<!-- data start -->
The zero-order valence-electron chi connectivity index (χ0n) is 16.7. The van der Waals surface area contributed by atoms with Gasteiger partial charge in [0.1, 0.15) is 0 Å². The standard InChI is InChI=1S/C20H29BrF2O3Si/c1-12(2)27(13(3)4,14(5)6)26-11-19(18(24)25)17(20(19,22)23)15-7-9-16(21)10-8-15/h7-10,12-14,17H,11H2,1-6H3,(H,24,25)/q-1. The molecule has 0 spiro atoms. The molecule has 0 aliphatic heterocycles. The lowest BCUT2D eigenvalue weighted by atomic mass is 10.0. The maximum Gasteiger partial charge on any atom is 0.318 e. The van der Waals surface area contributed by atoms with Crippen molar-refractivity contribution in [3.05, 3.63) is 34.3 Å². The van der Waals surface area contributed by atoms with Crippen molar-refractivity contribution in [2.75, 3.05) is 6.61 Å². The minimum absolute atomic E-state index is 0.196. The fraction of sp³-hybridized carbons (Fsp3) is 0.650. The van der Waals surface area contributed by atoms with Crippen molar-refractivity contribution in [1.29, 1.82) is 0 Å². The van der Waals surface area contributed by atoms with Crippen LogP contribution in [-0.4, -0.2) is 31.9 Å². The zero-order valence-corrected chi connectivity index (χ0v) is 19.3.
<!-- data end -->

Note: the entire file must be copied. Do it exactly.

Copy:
The zero-order valence-electron chi connectivity index (χ0n) is 16.7. The van der Waals surface area contributed by atoms with Gasteiger partial charge in [0.1, 0.15) is 0 Å². The standard InChI is InChI=1S/C20H29BrF2O3Si/c1-12(2)27(13(3)4,14(5)6)26-11-19(18(24)25)17(20(19,22)23)15-7-9-16(21)10-8-15/h7-10,12-14,17H,11H2,1-6H3,(H,24,25)/q-1. The molecule has 0 spiro atoms. The molecule has 0 aliphatic heterocycles. The lowest BCUT2D eigenvalue weighted by atomic mass is 10.0. The maximum Gasteiger partial charge on any atom is 0.318 e. The van der Waals surface area contributed by atoms with Crippen molar-refractivity contribution in [3.05, 3.63) is 34.3 Å². The van der Waals surface area contributed by atoms with Crippen molar-refractivity contribution in [2.75, 3.05) is 6.61 Å². The minimum absolute atomic E-state index is 0.196. The fraction of sp³-hybridized carbons (Fsp3) is 0.650. The van der Waals surface area contributed by atoms with Crippen molar-refractivity contribution in [1.29, 1.82) is 0 Å². The van der Waals surface area contributed by atoms with Crippen LogP contribution in [-0.4, -0.2) is 31.9 Å². The zero-order valence-corrected chi connectivity index (χ0v) is 19.3.